Biophilic Design: The Theory, Science and Practice of Bringing Buildings to Life
John Wiley & Sons, Sep 26, 2011 - Architecture - 400 pages
"When nature inspires our architecture-not just how it looks but how buildings and communities actually function-we will have made great strides as a society. Biophilic Design provides us with tremendous insight into the 'why,' then builds us a road map for what is sure to be the next great design journey of our times."
-Rick Fedrizzi, President, CEO and Founding Chairman, U.S. Green Building Council
"Having seen firsthand in my company the power of biomimicry to stimulate a wellspring of profitable innovation, I can say unequivocably that biophilic design is the real deal. Kellert, Heerwagen, and Mador have compiled the wisdom of world-renowned experts to produce this exquisite book; it is must reading for scientists, philosophers, engineers, architects and designers, and-most especially-businesspeople. Anyone looking for the key to a new type of prosperity that respects the earth should start here."
-Ray C. Anderson, founder and Chair, Interface, Inc.
The groundbreaking guide to the emerging practice of biophilic design
This book offers a paradigm shift in how we design and build our buildings and our communities, one that recognizes that the positive experience of natural systems and processes in our buildings and constructed landscapes is critical to human health, performance, and well-being. Biophilic design is about humanity's place in nature and the natural world's place in human society, where mutuality, respect, and enriching relationships can and should exist at all levels and should emerge as the norm rather than the exception.
Written for architects, landscape architects, planners,developers, environmental designers, as well as building owners, Biophilic Design: The Theory, Science, and Practice of Bringing Buildings to Life is a guide to the theory, science, and practice of biophilic design. Twenty-three original and timely essays by world-renowned scientists, designers, and practitioners, including Edward O. Wilson, Howard Frumkin, David Orr, Grant Hildebrand, Stephen Kieran, Tim Beatley, Jonathan Rose, Janine Benyus, Roger Ulrich, Bert Gregory, Robert Berkebile, William Browning, and Vivian Loftness, among others, address:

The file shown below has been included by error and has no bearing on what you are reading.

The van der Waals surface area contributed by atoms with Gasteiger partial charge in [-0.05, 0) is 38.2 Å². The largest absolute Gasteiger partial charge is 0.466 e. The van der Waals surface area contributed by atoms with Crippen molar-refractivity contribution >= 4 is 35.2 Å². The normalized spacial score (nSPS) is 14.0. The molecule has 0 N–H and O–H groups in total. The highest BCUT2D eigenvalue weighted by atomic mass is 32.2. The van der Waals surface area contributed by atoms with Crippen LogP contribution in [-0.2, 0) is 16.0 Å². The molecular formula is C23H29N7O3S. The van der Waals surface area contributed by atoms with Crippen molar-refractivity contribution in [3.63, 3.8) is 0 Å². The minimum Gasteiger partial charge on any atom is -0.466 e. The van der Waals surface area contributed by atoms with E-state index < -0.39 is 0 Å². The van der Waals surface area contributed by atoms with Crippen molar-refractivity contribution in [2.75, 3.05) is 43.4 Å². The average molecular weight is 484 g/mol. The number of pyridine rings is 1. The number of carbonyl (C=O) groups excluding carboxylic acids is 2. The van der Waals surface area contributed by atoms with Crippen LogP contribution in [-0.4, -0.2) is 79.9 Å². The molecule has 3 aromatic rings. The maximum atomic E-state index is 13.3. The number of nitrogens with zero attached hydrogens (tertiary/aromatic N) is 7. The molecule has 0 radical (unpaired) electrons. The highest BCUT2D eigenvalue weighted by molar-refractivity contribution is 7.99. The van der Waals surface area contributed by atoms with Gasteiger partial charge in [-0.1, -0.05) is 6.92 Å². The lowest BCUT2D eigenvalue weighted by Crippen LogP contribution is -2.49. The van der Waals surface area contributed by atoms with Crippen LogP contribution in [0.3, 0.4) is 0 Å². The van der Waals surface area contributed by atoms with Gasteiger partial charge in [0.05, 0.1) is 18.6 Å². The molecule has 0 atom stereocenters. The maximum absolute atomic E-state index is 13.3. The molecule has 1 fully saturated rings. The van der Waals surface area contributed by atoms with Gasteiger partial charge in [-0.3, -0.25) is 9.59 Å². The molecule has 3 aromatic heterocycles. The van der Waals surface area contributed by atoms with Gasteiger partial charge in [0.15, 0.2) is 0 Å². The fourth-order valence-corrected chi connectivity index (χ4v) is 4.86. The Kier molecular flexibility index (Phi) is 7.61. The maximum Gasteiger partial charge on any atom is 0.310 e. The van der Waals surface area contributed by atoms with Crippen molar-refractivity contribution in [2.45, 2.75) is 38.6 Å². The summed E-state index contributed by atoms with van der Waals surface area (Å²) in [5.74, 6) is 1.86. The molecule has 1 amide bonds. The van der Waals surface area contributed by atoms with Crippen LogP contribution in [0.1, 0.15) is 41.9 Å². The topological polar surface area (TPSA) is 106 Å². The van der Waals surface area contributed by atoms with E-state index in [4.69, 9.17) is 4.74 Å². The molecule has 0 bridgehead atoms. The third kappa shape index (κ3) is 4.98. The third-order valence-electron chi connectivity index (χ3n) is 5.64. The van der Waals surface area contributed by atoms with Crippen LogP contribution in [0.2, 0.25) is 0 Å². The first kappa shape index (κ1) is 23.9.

The basic concepts of biophilia, its expression in the built environment, and how biophilic design connects to human biology, evolution, and development.
The science and benefits of biophilic design on human health, childhood development, healthcare, and more.
The practice of biophilic design-how to implement biophilic design strategies to create buildings that connect people with nature and provide comfortable and productive places for people, in which they can live, work, and study.
Biophilic design at any scale-from buildings to cities-begins with a few simple questions: How does the built environment affect the natural environment? How will nature affect human experience and aspiration? Most of all, how can we achieve sustained and reciprocal benefits between the two?
This prescient, groundbreaking book provides the answers.
Water Biophilic Design and the Built Environment
Neuroscience the Natural Environment and Building Design
Biophilic Theory and Research for Healthcare Design
Nature Contact and Human Health Building the Evidence Base
Where Windows Become Doors
Sense of Freeness
Evolving an Environmental Aesthetic
The Picture Window The Problem of Viewing Nature Through
Biophilic Architectural Space
Toward Biophilic Cities Strategies for Integrating Nature into
Green Urbanism Developing Restorative Urban Biophilia
Bringing Buildings to Life
Transforming Building Practices Through Biophilic Design
Restorative Environmental Design What When Where and
Healthy Planet Healthy Children Designing Nature into the Daily
Children and the Success of Biophilic Design
The Extinction of Natural Experience in the Built Environment
Biophilia and Sensory Aesthetics
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activity aesthetic architects architecture areas behavior benefits biological biomimicry biophilia Biophilia Hypothesis biophilic design biophilic features built environment Center childhood cities cohousing color Figure color insert complex connection contact with nature Cooper Marcus courtyard create cul-de-sacs culture daylight design attribute E. O. Wilson ecological effects elements energy Environmental Psychology example experience exposure forest forms fractal Frank Lloyd Wright gardens Green Building greenways habitat Hartig healthcare Heerwagen hospital housing human indoor interior Island Press Journal Kaplan Kellert landscape light living materials Moore natural environment natural world neighborhood neocortex organic parks patients patterns percent Photo plants play processes psychological refuge residential restorative environmental design Robin Moore Rocky Mountain Institute Salingaros scale sense sensory settings shared outdoor space social streets stress structure sustainable sustainable design trees Ulrich University walls Washington Wilson